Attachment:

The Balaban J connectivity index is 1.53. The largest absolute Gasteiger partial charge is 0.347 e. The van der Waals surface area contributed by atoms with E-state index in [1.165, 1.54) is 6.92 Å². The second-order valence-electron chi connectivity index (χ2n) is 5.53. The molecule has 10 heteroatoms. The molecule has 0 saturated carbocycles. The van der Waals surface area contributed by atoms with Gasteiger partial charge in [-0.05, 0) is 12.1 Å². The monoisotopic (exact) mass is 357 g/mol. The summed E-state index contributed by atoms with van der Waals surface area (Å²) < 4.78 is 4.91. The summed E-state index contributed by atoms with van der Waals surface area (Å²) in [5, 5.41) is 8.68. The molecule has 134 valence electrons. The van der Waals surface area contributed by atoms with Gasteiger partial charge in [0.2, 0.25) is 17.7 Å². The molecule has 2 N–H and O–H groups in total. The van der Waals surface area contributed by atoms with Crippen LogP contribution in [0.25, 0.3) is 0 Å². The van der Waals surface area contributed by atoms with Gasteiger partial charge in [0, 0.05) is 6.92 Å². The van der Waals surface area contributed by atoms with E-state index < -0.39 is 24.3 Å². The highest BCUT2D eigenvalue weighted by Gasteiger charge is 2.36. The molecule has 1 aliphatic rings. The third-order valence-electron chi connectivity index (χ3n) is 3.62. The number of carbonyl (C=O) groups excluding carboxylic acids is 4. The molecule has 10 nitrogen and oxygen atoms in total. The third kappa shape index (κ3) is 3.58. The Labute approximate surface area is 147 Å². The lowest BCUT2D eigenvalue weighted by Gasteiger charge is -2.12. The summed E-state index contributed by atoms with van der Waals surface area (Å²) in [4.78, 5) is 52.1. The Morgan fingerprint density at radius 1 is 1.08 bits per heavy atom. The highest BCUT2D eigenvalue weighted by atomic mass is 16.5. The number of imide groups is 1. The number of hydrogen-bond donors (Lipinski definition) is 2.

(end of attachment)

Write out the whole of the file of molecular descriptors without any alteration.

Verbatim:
The Balaban J connectivity index is 1.53. The largest absolute Gasteiger partial charge is 0.347 e. The van der Waals surface area contributed by atoms with E-state index in [1.165, 1.54) is 6.92 Å². The second-order valence-electron chi connectivity index (χ2n) is 5.53. The molecule has 10 heteroatoms. The molecule has 0 saturated carbocycles. The van der Waals surface area contributed by atoms with Gasteiger partial charge in [-0.05, 0) is 12.1 Å². The monoisotopic (exact) mass is 357 g/mol. The summed E-state index contributed by atoms with van der Waals surface area (Å²) < 4.78 is 4.91. The summed E-state index contributed by atoms with van der Waals surface area (Å²) in [5, 5.41) is 8.68. The molecule has 134 valence electrons. The van der Waals surface area contributed by atoms with Gasteiger partial charge in [0.2, 0.25) is 17.7 Å². The molecule has 2 N–H and O–H groups in total. The van der Waals surface area contributed by atoms with Crippen LogP contribution in [0.25, 0.3) is 0 Å². The van der Waals surface area contributed by atoms with Gasteiger partial charge in [0, 0.05) is 6.92 Å². The van der Waals surface area contributed by atoms with E-state index < -0.39 is 24.3 Å². The highest BCUT2D eigenvalue weighted by Gasteiger charge is 2.36. The molecule has 1 aliphatic rings. The third-order valence-electron chi connectivity index (χ3n) is 3.62. The number of carbonyl (C=O) groups excluding carboxylic acids is 4. The molecule has 10 nitrogen and oxygen atoms in total. The third kappa shape index (κ3) is 3.58. The Labute approximate surface area is 147 Å². The lowest BCUT2D eigenvalue weighted by Gasteiger charge is -2.12. The summed E-state index contributed by atoms with van der Waals surface area (Å²) in [4.78, 5) is 52.1. The Morgan fingerprint density at radius 1 is 1.08 bits per heavy atom. The highest BCUT2D eigenvalue weighted by atomic mass is 16.5. The number of imide groups is 1. The number of hydrogen-bond donors (Lipinski definition) is 2.